I don't know if there is a geographical equivalent of anachronistic, but if there is then that's me. I was born in the wrong climate. I don't like the cold. Give me thirty degrees and sun any day over minus ten and snow. Now don't get me wrong here, I've been happy - maybe prepared would be a better descriptor - to put up with my fair share of low temperatures to access some of the more worthwhile experiences our little planet has to offer; I've camped on high glaciers and climbed big ice faces in the starlight; I've counted the minutes through long, cold bivouacs and spent weeks exploring the deep gulleys, scarey faces and shrieking plateaus of the Scottish highlands in winter. But not any more.
I guess it's probably an effect not unconnected with my birth in the first half of the last century, something that I'll probably have to factor into my running plans at some stage but not for a year or two yet I hope, that of late I just feel the cold more. Cold hands, cold feet, cold face. I wrap myself up in layers to get through trips such as the recent Hardmoors 55 run, amazed at how little clothing many competitors seem comfortable in, but unless there's a special day out involved I can't do it any more for fun. The only way to enjoy snow is on skis in the sunshine, with a vin chaud waiting at regular intervals. The photographs I see of long runs over snow-covered hills that so many runners seem to enthuse about just leave me, well, cold.
This mis-location of mine is not normally too much of a problem. The English winter only lasts a week or so, time that can profitably spent enjoying a cosy fire and a glass or two of whisky, then everything warms up and we can go outside again. The Scots can enjoy their special climate for a while longer but I don't have to these days. But, you will have noticed, not this year. In my wanderings over the Wainwrights that started last year, I look back and see from my diary that I set out from Mosedale for Carrock Fell and its neighbours on 30th November 2012 in a valley temperature of minus five. In the four months since, the Lake District hasn't warmed up. I've looked hopefully at the Met Office mountain weather forecast every few days to be met with continuous tales of freezing temperatures and gale force winds. Other than one or two miserable half days, I haven't been back since. Even my runs nearer home, once off the roads, have been more on snow than not. Last weekend there were still drifts several feet high in places on our local sandstone ridge - and it never snows in western Cheshire.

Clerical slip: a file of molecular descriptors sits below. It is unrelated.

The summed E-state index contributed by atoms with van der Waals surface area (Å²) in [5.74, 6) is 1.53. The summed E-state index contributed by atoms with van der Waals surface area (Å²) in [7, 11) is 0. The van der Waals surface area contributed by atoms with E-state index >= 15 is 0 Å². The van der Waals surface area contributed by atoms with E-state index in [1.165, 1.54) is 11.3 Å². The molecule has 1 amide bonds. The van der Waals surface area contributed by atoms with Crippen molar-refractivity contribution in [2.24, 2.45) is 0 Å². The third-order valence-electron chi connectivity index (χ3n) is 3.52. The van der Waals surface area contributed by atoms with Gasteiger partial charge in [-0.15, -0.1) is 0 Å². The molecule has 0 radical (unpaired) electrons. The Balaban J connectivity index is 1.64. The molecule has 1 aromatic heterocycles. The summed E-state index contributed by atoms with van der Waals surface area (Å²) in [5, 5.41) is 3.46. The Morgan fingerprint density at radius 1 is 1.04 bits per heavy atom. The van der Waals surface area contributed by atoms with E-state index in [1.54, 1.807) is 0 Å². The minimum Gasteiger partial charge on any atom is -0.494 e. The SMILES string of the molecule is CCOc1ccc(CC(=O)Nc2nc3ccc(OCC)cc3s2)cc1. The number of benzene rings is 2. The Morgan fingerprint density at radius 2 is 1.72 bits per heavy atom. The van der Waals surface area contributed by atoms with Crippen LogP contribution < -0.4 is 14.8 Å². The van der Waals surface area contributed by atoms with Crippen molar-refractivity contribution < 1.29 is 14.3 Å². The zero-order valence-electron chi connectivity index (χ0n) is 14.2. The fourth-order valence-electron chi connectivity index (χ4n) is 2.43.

Then earlier this week it seemed that things might be looking up. We've friends with a place in the Lakes, and they said the snow was starting to go. The winds were looking lighter. So after a fairly leisurely breakfast I took myself up to try a little circuit of fells on my list in the area generally known as the Back o' Skidda. I found the one remaining parking spot at Longlands Bridge - it was still school holidays - and set out. It was still fairly hard going, over and through snow and into a sharp wind, and I wondered if I had still come out a week or two early. Up the wonderfully-named Great Cockup, over Meal Fell and the pull up to the somewhat pretentious Great Sca Fell (all of 2135ft high!). But from there I turned away from the wind and was rewarded with three miles or so of snow-free springy turf, gently descending over Brae Fell and Longlands Fell all the way back to the car, great running, the best this year so far. I picked off the lone Raven Crag, a gentle 900ft of up and two miles from the road, on the way home to celebrate.
This morning for a change I ran a completely flat race. But the winter still isn't giving up quite. On the 7th April I drove up to Blackpool on a perfect February morning, blue skies, white fields and the temperature a couple of degrees below freezing. By the time the Ron Hill set us off at 9.30 it had just about struggled up to zero. But there was no wind, the sea was calm, and after a couple of 13 mile laps on the prom it started to feel like a real Spring day. As I drove home the temperature was up to eleven degrees.
We finished off our winter coal last night. I'm not going to buy any more; a confident move maybe, but I think I can see the end of the tunnel.